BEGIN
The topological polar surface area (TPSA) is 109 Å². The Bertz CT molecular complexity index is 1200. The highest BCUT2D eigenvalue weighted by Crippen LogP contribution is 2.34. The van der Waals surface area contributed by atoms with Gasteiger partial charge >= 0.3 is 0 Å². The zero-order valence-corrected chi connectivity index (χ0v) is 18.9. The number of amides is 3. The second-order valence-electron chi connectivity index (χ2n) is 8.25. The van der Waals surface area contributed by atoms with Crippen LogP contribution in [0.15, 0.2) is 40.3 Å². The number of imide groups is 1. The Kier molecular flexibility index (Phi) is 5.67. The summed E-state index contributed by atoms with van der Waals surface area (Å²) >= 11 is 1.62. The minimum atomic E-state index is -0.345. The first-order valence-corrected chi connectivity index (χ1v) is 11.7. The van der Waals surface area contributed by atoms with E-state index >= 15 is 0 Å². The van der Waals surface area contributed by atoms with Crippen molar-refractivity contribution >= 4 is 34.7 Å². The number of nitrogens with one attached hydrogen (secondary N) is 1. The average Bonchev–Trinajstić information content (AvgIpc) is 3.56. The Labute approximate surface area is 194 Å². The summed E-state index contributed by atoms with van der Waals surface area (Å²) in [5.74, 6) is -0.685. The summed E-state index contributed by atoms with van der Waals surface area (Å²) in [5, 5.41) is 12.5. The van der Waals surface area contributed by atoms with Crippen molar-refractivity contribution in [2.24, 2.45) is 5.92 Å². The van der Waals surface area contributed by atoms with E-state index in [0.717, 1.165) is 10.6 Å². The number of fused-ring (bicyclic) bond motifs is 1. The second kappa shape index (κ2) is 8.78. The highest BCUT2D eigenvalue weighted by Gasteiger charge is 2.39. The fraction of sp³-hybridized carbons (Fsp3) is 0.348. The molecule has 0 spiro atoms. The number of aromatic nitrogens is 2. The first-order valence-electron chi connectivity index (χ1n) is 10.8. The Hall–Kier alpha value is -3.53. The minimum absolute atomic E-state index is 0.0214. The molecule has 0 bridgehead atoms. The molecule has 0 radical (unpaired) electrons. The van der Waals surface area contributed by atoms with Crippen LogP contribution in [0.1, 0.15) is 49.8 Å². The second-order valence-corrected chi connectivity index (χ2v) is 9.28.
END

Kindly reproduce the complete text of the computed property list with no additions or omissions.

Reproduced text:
The topological polar surface area (TPSA) is 109 Å². The Bertz CT molecular complexity index is 1200. The highest BCUT2D eigenvalue weighted by Crippen LogP contribution is 2.34. The van der Waals surface area contributed by atoms with Gasteiger partial charge >= 0.3 is 0 Å². The zero-order valence-corrected chi connectivity index (χ0v) is 18.9. The number of amides is 3. The second-order valence-electron chi connectivity index (χ2n) is 8.25. The van der Waals surface area contributed by atoms with Crippen LogP contribution in [0.15, 0.2) is 40.3 Å². The number of imide groups is 1. The Kier molecular flexibility index (Phi) is 5.67. The summed E-state index contributed by atoms with van der Waals surface area (Å²) >= 11 is 1.62. The minimum atomic E-state index is -0.345. The first-order valence-corrected chi connectivity index (χ1v) is 11.7. The van der Waals surface area contributed by atoms with E-state index >= 15 is 0 Å². The van der Waals surface area contributed by atoms with Crippen molar-refractivity contribution >= 4 is 34.7 Å². The number of nitrogens with one attached hydrogen (secondary N) is 1. The average Bonchev–Trinajstić information content (AvgIpc) is 3.56. The Labute approximate surface area is 194 Å². The summed E-state index contributed by atoms with van der Waals surface area (Å²) in [5.74, 6) is -0.685. The summed E-state index contributed by atoms with van der Waals surface area (Å²) in [5, 5.41) is 12.5. The van der Waals surface area contributed by atoms with Crippen molar-refractivity contribution in [2.24, 2.45) is 5.92 Å². The van der Waals surface area contributed by atoms with E-state index in [0.717, 1.165) is 10.6 Å². The number of fused-ring (bicyclic) bond motifs is 1. The second kappa shape index (κ2) is 8.78. The highest BCUT2D eigenvalue weighted by Gasteiger charge is 2.39. The fraction of sp³-hybridized carbons (Fsp3) is 0.348. The molecule has 0 spiro atoms. The number of aromatic nitrogens is 2. The first-order valence-electron chi connectivity index (χ1n) is 10.8. The Hall–Kier alpha value is -3.53. The minimum absolute atomic E-state index is 0.0214. The molecule has 0 bridgehead atoms. The molecule has 0 radical (unpaired) electrons. The van der Waals surface area contributed by atoms with Crippen LogP contribution in [0.1, 0.15) is 49.8 Å². The second-order valence-corrected chi connectivity index (χ2v) is 9.28.